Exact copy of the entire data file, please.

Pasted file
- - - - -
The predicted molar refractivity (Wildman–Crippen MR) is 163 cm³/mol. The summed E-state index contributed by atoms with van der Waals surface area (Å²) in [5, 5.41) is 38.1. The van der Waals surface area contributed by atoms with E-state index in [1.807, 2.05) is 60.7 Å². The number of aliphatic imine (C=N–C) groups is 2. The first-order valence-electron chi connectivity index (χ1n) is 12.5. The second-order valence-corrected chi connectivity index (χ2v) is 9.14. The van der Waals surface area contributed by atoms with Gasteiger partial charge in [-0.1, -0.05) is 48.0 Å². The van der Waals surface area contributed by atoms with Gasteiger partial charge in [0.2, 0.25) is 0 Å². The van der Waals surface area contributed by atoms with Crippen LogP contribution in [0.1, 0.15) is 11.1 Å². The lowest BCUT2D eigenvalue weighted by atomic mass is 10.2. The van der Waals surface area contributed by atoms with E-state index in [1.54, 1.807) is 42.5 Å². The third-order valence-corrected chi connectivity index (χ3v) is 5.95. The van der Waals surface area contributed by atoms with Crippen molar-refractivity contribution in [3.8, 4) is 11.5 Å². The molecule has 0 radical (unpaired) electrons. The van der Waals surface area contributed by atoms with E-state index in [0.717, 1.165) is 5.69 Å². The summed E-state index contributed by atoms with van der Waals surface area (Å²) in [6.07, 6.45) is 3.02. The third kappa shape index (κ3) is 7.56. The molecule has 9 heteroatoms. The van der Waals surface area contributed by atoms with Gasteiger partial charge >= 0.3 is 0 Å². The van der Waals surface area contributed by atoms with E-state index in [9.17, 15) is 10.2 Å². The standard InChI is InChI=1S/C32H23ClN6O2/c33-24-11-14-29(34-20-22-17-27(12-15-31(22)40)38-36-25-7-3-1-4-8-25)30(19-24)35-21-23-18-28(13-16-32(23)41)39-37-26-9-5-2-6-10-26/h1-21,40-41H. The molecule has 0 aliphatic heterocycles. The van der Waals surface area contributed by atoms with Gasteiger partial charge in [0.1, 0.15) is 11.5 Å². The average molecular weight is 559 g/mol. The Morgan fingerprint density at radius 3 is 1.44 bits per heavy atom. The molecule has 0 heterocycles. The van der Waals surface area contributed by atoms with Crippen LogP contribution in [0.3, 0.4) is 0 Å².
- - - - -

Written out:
The predicted molar refractivity (Wildman–Crippen MR) is 163 cm³/mol. The summed E-state index contributed by atoms with van der Waals surface area (Å²) in [5, 5.41) is 38.1. The van der Waals surface area contributed by atoms with E-state index in [1.807, 2.05) is 60.7 Å². The number of aliphatic imine (C=N–C) groups is 2. The first-order valence-electron chi connectivity index (χ1n) is 12.5. The second-order valence-corrected chi connectivity index (χ2v) is 9.14. The van der Waals surface area contributed by atoms with Gasteiger partial charge in [-0.1, -0.05) is 48.0 Å². The van der Waals surface area contributed by atoms with Gasteiger partial charge in [0.2, 0.25) is 0 Å². The van der Waals surface area contributed by atoms with Crippen LogP contribution in [0.1, 0.15) is 11.1 Å². The lowest BCUT2D eigenvalue weighted by atomic mass is 10.2. The van der Waals surface area contributed by atoms with E-state index in [1.54, 1.807) is 42.5 Å². The third-order valence-corrected chi connectivity index (χ3v) is 5.95. The van der Waals surface area contributed by atoms with Crippen molar-refractivity contribution in [3.8, 4) is 11.5 Å². The molecule has 0 radical (unpaired) electrons. The van der Waals surface area contributed by atoms with E-state index in [0.717, 1.165) is 5.69 Å². The summed E-state index contributed by atoms with van der Waals surface area (Å²) in [6.07, 6.45) is 3.02. The third kappa shape index (κ3) is 7.56. The molecule has 9 heteroatoms. The van der Waals surface area contributed by atoms with Gasteiger partial charge >= 0.3 is 0 Å². The van der Waals surface area contributed by atoms with E-state index in [9.17, 15) is 10.2 Å². The standard InChI is InChI=1S/C32H23ClN6O2/c33-24-11-14-29(34-20-22-17-27(12-15-31(22)40)38-36-25-7-3-1-4-8-25)30(19-24)35-21-23-18-28(13-16-32(23)41)39-37-26-9-5-2-6-10-26/h1-21,40-41H. The molecule has 0 aliphatic heterocycles. The van der Waals surface area contributed by atoms with Gasteiger partial charge in [0.1, 0.15) is 11.5 Å². The average molecular weight is 559 g/mol. The Morgan fingerprint density at radius 3 is 1.44 bits per heavy atom. The molecule has 0 heterocycles. The van der Waals surface area contributed by atoms with Crippen LogP contribution in [0.3, 0.4) is 0 Å².